Dr Jeannette Littlemore, Lecturer at the University of Birmingham's Centre for English Language Studies, discusses her research interests.
Duration: 2.13 mins
My name is Jeanette Littlemore and I work in the English Department at Birmingham.
My research interests are metaphor and metonymy in language learning.
I think everyone pretty much knows what metaphor is. It's when you describe one thing in terms of another.
So if you say, 'That Jeanette, she's a real witch'. It doesn't mean that I'm literally a witch, but it might mean that I'm quite hard and a little bit nasty and mean. It doesn't mean that I travel to work on a broomstick for example.
Metonymy is a related trope. Whereas metaphor involves comparing different things to one another, metonymy involves comparing similar things to one another.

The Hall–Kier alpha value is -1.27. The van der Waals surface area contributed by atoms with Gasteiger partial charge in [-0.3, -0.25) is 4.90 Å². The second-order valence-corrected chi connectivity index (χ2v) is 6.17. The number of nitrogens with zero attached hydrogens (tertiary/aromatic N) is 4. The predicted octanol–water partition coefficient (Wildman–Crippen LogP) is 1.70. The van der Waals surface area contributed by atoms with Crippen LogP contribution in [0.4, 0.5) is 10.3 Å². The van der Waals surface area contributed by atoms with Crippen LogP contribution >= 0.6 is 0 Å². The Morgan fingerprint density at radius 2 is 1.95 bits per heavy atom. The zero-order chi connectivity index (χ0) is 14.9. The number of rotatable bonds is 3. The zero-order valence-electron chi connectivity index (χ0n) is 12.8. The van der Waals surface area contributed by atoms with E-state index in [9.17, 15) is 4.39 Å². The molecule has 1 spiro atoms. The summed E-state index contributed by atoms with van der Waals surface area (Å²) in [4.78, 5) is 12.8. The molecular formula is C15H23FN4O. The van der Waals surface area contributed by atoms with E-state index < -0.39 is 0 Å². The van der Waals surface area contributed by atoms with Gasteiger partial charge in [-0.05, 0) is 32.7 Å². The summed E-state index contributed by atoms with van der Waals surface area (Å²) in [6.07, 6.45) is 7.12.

We might say that 'Downing Street has issued a statement'. It doesn't actually mean that Downing Street has issued a statement, but that the government or prime minister of the time has.
These are two things that can present problems to language learners. Partly because they don't work in the same way across all languages, even though they do exist in all languages.
For example, in English, the seat of the emotions is often the heart, whereas in Malay it's the liver. There's difference in the language there, potential problems for learners.
Again, with metonymy, in English we can talk about tabling an item for the agenda at a meeting. That use of table doesn't work in French. In French, it's more common to say something like he or she does a good table, which means that he or she is a good cook. It sounds a little bit odd in English, even though we'd probably understand it.
I'm interested in these issues, these differences across languages, and how language teachers deal with them in the classroom.